4.)   Now let’s talk about the car.  5K of negative equity is NOT a good reason to delay a home purchase.  Why not?  Because most negative equity in cars is just a temporary result of depreciation that corrects itself over time, as the gap between the loan balance and the resale value disappears as you pay down the loan, usually leading to a net positive result.  And in today’s hot market, the woman’s vehicle is probably worth $5-10K more than it was when she called, thus eliminating her negative equity altogether.  In truth, car loans are considered low-interest overhead expenses for most people, so if they fit in your monthly budget and don’t bother your mortgage lender they shouldn’t kill or delay your home purchase. 

5.)   The last problem here is the dogma behind the co-host’s answer.

Good Debt, Bad Debt & Really Bad Dogma

When discussing debt, I always try to explain the difference between good debt and bad.  What’s the difference?  Here’s a quick summary.

Good Debt: This is credit you acquire at a low interest rate to invest in tax-advantaged, income-generating or appreciating assets – like a home or other property.  Or to acquire other potential assets, such as vehicles, equipment, or inventory to expand a business. Wealthy people use good debt to leverage their existing assets to acquire other appreciating assets to build their net worth, with minimal risk or expense.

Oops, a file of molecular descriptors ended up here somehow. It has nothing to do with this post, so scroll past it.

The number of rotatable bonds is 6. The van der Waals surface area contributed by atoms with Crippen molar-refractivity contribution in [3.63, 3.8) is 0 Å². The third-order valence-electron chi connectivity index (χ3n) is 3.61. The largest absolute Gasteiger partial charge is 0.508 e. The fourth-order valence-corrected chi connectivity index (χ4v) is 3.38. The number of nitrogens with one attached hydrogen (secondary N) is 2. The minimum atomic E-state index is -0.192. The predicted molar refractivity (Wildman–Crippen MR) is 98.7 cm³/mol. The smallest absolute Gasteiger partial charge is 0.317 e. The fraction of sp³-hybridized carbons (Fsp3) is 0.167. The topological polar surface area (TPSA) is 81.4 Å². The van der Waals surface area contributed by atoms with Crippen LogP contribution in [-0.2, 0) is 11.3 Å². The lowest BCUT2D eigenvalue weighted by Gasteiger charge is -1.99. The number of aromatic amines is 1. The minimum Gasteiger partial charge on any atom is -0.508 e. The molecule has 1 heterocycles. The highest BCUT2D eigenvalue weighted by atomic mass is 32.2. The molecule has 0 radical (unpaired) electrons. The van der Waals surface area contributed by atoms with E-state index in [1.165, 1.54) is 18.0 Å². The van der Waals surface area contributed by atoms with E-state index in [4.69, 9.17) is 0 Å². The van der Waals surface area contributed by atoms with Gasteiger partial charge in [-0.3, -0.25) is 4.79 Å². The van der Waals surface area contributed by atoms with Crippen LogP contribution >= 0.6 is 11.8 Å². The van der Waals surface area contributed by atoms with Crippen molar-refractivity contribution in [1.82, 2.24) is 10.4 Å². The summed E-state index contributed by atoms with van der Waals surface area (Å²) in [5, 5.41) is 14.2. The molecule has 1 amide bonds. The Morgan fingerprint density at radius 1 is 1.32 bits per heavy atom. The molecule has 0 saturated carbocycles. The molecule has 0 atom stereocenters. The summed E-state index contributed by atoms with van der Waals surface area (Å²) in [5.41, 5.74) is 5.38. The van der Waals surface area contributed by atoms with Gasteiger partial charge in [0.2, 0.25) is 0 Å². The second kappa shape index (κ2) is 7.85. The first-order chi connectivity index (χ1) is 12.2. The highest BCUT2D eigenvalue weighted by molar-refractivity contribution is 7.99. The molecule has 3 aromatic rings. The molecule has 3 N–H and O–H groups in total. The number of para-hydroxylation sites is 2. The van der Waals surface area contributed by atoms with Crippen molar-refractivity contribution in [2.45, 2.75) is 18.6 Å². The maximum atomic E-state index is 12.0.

Bad Debt: This is high-interest credit we spend on unexpected or unnecessary expenses, depreciating assets or just to survive. This kind of debt can grow to dangerous and overwhelming levels as a result of careless spending or other bad habits.  It can also result from facing common life challenges such as retirement, job loss, illness, disability, divorce, student loans or unforeseen events like recessions, hurricanes and pandemics. 

Credit card interest rates can easily climb to 30%, leading to never-ending ‘hamster wheel’ payments and long-term distress for debtors, with predatory lenders offering payday and/or title loans to really distressed borrowers at 50% interest or more.  That’s what you call really bad debt.  And like all bad debt it’s to be avoided at all costs!

Really Bad Dogma: Dogma is a principle or set of principles laid down by an authority as incontrovertibly true.  In Ramsey’s case, his principle of paying cash rather than using credit isn’t always realistic or advisable, and the idea of paying off every debt (such as a car loan) before investing in a home can be ill-advised if not harmful, per our example today. 

Dogmatic opinions, principles, concepts and systems can harden into legalistic views that create the same cookie-cutter answers and solutions to every question or situation.  This is a mortal sin in my book.

Everything Depends on Everything

When people ask financial questions, I often answer, “It depends.”  This can be frustrating to some, but good answers usually require more information about a person’s situation, goals, preferences and options since everyone’s situation is multi-faceted, unique and often involves non-financial factors involving jobs, loved ones and other circumstances.

So beware of dogmatic opinions, programs and principles as well as quick-fire answers from so-called experts when it comes to your finances, since they can be all wrong for you and your situation. 

When it comes to important financial decisions it pays to remember the difference between good debt and bad and that everything depends on everything.

(Visit www.FreeDebtVideo.com for more.)